Let’s say we have a directory on a local machine whose contents should periodically be copied to the cloud. A special script has been written for this and a cron task has been added, which sends backups to the cloud every day at a given time.

The script will look like this:

SWIFT PASSWORD=password for accessing storage
BACKUP_PATH=path to backup in storage
LOCAL_PATH=path to folder on local machine
duck --upload selectel://$SWIFT_USERNAME@$SWIFT_AUTHURL$BACKUP_PATH $LOCAL_PATH --existing rename --password $SWIFT_PASSWORD -q

Look at the syntax of the duck command. In this example, the --existing key is used, which tells the program what to do with the existing files in storage. The rename option renames existing copies by adding the date and time to their name.

Using Cyberduck, we can make and compare backups. This is done using the compare option:

duck --upload  selectel://<full path to object in storage> <path to file on local machine> --existing compare --username <Selectel ID>:<Username> --password <password>

When executing this command, the program compares the uploaded copy to existing files by size, last modified date, and checksum. If the parameters are different, then the old version gets deleted and the new version is uploaded to storage.

By using the skip option, only new files (i.e. files that have been added to the local folder since the last upload) are uploaded to storage. Existing files won’t be uploaded, even if they were changed on the local machine.

Finally, the overwrite option simply deletes the existing backup from storage and uploads the new version.

Synchronizing Local Files with Storage Files

File synchronization is a process that leaves you with two directories with identical sets of the latest files: one on the local machine and one in the cloud. If any files have been changed, added, or deleted on the local machine, then these files will be changed, added to, or deleted from storage, and vice versa.

Synchronization is performed using the command:

duck --synchronize selectel://<container name> --username <Selectel ID>:<Username> --password <password> <path to folder on local machine>

Using the synchronization function, copies of data in storage can be kept up-to-date with those on the local machine.

An example of this script would be:

SWIFT_PASSWORD=password for accessing storage
BACKUP_PATH=path to backup in storage
LOCAL_PATH=path to folder on local machine

Just add the corresponding task to cron and data will automatically synchronize at the given interval.

This function is useful for storing static sites in the cloud. To update a site, just make the appropriate changes to files on the local machine and then run the synchronization command.

Copying Files

To copy a file from one container to another, we run the following command:

duck --сopy selectel:// <>/<full_path_to_file> <>/<path_to_new_location_in_storage> -p <password>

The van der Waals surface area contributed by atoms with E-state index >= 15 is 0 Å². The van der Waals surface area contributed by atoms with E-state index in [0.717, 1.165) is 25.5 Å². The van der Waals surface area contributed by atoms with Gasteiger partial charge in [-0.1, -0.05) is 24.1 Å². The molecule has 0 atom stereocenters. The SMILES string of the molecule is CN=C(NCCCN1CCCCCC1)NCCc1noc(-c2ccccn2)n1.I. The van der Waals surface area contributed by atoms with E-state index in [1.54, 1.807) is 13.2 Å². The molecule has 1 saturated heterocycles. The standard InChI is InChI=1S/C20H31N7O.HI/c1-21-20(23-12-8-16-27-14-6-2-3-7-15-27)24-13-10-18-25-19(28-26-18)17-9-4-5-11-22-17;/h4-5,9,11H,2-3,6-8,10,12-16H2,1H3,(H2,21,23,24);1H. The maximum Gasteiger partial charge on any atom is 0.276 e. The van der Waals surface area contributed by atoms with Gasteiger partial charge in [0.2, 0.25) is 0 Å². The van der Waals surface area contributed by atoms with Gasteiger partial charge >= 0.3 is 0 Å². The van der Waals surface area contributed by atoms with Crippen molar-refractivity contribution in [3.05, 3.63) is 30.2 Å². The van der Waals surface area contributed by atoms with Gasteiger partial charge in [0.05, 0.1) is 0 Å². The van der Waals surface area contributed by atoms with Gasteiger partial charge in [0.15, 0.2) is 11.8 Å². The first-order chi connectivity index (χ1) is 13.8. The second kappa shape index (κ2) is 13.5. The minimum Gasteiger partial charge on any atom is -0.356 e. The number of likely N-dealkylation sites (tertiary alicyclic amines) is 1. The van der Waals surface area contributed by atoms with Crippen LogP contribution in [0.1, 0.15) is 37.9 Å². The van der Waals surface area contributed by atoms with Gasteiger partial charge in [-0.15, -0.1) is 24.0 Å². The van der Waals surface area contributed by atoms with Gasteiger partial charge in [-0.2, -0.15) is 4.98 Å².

Option -v

To print information in the console on all the HTTP requests that occurred while performing storage operations and their responses, we use the -v (or -verbose) option. This helps us understand how third-party applications interact with storage.

Installing Supload

Supload (GitHub) is a tool specially designed for uploading files to our Cloud Storage.

With supload, you can:

  • upload local files to storage
  • recursively upload all files in user-defined folders and subfolders
  • verify file uploads using checksums
  • upload only new and modified files
  • automatically delete files from storage

If you have a medium-sized site with a MySQL database, you can configure regular backups by downloading two scripts and configuring the necessary parameters.

To install supload, run:

mv /usr/local/bin/supload
chmod +x /usr/local/bin/supload

Making Backups

To make a backup, download and configure the script:

chmod +x

Open the script in any text editor and set the following parameters:

  • SS_USER — username for accessing storage (the additional user we suggest creating)
  • SS_PWD — corresponding user's password
  • SS_CONTAINER — name of container where backups will be uploaded to
  • TARGET_DIR — path to site files
  • BACKUP_DIR — path on server where backups will temporarily be stored
  • EXCLUDE_LIST — list of files to exclude from archives
  • DB_NAME — name of MySQL database; to backup all existing databases, enter value __ALL__
  • DB_USER and DB_PWD — username and password for accessing MySQL
  • EMAIL — email where backup reports will be sent (leave blank to disable)
  • EMAIL_ONLY_ON_ERROR — if yes, reports will only be sent if a problem/error occurs
  • DELETE_BACKUPS_AFTER_UPLOAD — if yes, then backups will be deleted from your temporary folder after a successful upload
  • STORAGE_EXPIRE — lets you indicate how many days a backup will be kept in storage before being deleted

To check your script or manually make a backup, run:


The results will be printed in the console.

You can configure regular backups using cron. To do this, move the script to a special directory:

mv /etc/cron.daily/50_sbackup

Afterwards, cron will automatically launch the archiving script once a day.

Retrieving Backups from Private Containers

Backups can be downloaded from private containers using CyberDuck and special links, without making the container public. After uploading a backup to your server, the data has to be extracted:

mkdir backup_files
# extract an archive to the folder backup_files
tar xvf backupname_2013-01-26_08h40m.tar.bz2 -C backup_files/